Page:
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Steph Bell, senior analytics manager - applied data and analytics, Sainsbury’s

Steph Bell, senior analytics manager - applied data and analytics, Sainsbury’s

How is your organisation using data and analytics to support the corporate vision and purpose?

 

Sainsbury’s is leveraging insight and data-led decisions across all of its brands. It’s inherent within our strategy, with divisions across the business looking to insights to drive their business plans forward. From the expansion of online groceries and SmartShop, to the substitution recommendations made for a customer’s online shop, data and insight is helping us to know our customers better than anyone else and serve them in the best way possible.

 

2020 was a year like no other - how did it impact on your planned activities and what unplanned ones did you have to introduce?

 

I joined the team in February 2020 and any initial plans the team had needed an overhaul once Covid-19 became a reality. We have had to pivot significantly to support the ever-changing needs of both our business and our customers - reacting overnight to changes in shopping needs and producing insight to support our colleagues in making the right decisions. Anyone working in analytics wants their insight to be used and, throughout the pandemic, the work we were producing was launching in a matter of hours. It was an exceptionally rewarding experience to see the hard work of the analysts in my team being leveraged so fundamentally within the business.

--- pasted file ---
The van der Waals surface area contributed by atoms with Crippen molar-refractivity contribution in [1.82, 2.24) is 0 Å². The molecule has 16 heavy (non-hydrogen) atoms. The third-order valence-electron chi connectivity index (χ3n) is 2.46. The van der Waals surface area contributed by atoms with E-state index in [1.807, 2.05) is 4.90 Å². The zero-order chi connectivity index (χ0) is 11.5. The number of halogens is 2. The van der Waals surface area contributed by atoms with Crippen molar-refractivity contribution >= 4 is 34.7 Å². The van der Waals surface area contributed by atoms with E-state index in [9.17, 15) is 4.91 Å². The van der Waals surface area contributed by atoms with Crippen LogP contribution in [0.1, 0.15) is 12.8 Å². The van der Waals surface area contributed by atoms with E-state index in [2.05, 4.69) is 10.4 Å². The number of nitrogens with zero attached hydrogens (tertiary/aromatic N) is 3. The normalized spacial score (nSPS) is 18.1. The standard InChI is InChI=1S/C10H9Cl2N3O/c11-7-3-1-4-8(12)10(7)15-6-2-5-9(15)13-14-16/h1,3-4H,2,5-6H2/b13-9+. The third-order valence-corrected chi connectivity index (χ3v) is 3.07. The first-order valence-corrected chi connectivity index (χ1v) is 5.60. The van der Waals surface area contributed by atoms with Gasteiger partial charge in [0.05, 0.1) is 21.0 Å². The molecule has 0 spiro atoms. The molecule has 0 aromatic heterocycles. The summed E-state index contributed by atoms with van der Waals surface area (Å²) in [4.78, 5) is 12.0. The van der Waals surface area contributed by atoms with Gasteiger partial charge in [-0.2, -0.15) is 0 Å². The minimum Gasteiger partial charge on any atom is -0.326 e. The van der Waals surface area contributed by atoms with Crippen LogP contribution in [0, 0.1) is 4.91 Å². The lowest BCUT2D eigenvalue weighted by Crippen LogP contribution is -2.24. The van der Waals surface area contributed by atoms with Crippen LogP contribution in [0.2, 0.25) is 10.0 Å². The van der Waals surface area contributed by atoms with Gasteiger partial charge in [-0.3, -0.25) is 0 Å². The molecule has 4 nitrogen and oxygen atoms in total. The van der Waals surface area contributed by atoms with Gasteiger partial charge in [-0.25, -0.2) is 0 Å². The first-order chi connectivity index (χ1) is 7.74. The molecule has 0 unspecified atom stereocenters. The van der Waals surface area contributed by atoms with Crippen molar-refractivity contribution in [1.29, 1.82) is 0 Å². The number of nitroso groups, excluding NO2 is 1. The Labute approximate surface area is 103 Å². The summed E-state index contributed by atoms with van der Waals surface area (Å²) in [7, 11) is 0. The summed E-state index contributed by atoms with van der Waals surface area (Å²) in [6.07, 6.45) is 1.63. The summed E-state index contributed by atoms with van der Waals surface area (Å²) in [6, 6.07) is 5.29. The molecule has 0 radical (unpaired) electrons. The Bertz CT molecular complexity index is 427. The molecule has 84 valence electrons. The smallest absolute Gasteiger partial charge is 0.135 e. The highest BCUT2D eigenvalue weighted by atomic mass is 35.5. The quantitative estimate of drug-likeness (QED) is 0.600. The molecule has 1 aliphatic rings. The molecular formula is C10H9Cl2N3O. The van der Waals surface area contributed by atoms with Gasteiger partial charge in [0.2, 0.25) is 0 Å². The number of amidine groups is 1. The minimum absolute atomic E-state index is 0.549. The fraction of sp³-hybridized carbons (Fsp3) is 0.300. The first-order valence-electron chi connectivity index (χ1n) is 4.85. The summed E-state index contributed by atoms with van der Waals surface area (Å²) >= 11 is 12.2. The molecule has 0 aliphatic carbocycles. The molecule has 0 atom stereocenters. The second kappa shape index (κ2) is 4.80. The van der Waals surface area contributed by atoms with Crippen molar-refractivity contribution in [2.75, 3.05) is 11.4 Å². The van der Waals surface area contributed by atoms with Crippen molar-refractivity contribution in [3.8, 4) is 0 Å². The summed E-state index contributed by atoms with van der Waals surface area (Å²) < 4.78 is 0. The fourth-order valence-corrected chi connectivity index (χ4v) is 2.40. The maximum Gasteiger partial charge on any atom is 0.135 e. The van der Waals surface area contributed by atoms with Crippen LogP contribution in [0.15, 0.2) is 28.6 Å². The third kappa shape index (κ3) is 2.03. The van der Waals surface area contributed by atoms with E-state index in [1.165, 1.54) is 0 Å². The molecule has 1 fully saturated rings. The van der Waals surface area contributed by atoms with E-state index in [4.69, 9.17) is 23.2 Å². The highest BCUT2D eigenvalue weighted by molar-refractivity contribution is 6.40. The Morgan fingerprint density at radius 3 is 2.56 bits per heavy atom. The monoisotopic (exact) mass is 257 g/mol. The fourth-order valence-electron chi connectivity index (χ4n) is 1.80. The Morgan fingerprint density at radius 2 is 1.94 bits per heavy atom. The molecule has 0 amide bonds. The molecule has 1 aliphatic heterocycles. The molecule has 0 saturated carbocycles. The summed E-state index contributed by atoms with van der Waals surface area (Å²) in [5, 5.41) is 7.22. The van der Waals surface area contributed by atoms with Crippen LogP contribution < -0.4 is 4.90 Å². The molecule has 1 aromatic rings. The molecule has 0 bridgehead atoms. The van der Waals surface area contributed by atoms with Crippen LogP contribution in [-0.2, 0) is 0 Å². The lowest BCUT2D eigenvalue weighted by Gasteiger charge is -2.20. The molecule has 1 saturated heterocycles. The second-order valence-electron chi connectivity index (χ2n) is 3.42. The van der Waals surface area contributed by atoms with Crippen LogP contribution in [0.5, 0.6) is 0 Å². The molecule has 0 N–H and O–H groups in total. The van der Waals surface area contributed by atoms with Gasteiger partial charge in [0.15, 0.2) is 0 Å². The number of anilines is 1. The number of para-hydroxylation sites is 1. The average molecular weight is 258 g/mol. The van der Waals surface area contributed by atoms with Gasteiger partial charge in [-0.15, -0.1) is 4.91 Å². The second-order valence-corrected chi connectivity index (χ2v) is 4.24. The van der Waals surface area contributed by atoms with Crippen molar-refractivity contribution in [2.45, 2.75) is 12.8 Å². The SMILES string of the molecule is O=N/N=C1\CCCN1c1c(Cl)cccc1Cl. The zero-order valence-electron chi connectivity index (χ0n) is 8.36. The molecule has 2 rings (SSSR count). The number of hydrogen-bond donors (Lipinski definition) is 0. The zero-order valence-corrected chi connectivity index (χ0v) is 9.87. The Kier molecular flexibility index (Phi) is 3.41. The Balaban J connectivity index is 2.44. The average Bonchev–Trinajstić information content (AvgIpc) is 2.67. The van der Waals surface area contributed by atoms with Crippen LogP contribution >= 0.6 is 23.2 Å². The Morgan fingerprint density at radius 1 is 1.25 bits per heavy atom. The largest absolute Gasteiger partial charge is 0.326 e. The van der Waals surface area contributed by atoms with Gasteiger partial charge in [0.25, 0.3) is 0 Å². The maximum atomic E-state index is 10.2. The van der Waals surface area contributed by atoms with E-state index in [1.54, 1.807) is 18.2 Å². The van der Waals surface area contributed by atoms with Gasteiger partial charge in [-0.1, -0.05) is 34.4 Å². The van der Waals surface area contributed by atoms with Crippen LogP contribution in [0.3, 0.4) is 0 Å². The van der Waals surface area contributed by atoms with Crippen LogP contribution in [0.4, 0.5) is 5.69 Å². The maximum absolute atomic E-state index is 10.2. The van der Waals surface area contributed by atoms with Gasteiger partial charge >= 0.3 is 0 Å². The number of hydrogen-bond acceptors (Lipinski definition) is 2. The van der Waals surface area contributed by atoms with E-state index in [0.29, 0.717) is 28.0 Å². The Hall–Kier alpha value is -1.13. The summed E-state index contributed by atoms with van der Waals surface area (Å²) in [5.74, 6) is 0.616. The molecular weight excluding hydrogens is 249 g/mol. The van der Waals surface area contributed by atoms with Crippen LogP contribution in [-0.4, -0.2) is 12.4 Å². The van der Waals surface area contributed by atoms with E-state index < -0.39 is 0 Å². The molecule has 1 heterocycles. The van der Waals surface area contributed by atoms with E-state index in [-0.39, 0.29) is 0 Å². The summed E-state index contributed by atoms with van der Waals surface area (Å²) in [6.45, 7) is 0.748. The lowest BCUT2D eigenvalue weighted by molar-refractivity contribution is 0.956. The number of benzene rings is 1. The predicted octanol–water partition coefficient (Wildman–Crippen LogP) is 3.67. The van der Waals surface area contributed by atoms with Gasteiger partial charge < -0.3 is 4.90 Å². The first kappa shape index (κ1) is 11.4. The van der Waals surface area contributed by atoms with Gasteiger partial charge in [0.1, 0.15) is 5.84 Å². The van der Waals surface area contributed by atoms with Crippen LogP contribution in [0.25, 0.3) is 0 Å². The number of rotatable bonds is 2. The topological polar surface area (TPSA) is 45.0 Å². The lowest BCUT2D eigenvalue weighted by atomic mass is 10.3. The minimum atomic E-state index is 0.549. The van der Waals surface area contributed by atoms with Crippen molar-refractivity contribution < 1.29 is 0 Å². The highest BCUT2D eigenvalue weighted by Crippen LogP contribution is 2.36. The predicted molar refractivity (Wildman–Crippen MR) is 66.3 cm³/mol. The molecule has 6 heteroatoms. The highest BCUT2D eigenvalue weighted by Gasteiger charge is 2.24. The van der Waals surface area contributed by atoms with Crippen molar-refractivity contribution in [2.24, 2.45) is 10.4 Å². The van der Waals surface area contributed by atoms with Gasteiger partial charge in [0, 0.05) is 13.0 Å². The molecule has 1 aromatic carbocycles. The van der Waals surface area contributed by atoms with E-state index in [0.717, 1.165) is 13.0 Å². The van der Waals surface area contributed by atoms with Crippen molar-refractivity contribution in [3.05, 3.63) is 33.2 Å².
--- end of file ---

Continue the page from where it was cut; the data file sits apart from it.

Looking forward to 2021, what are your expectations for data and analytics within your organisation?

 

Data and analytics will become ever more important as we try to deliver our strategy against the backdrop of the pandemic and the economic repercussions that will inevitably come. Covid-19 has shown us just how ingrained data and analytics has become, and also how rapidly a hypothesis can be taken from concept to tangible business outcome. 2021 is going to be an exciting year.

 

Is data for good part of your personal or business agenda for 2021? If so, what form will it take?

 

Absolutely, I’ve been lucky enough to have seen the Sainsbury’s annual data philanthropy initiative grow and deliver so much value since its inception by a hugely passionate colleague of mine in Nectar several years ago. Over that time, dozens of charities have been able to unlock power from their data that they would never have been able to access on their own, helping them to make better decisions and even secure valuable funding, meaning they can continue in their fantastic work.

 

What has been your path to power?

 

I started my career as a consultant working within marketing analytics, helping businesses to maximise their marketing spend and delve into understanding their customers. I worked across an amazing variety of client sectors and learnt my trade in SAS and SQL.

 

But I had a passion for seeing our data and analytics solutions put into practice by our clients and influence the results they delivered, so, in 2011, I made the jump closer to the client-side by joining Nectar, the company behind the UK’s largest coalition loyalty programme. Here, I spent nine years getting under the skin of how loyalty influences people’s behaviour and driving business transformation through analytics, primarily for Nectar itself, but also for a number of scheme partners.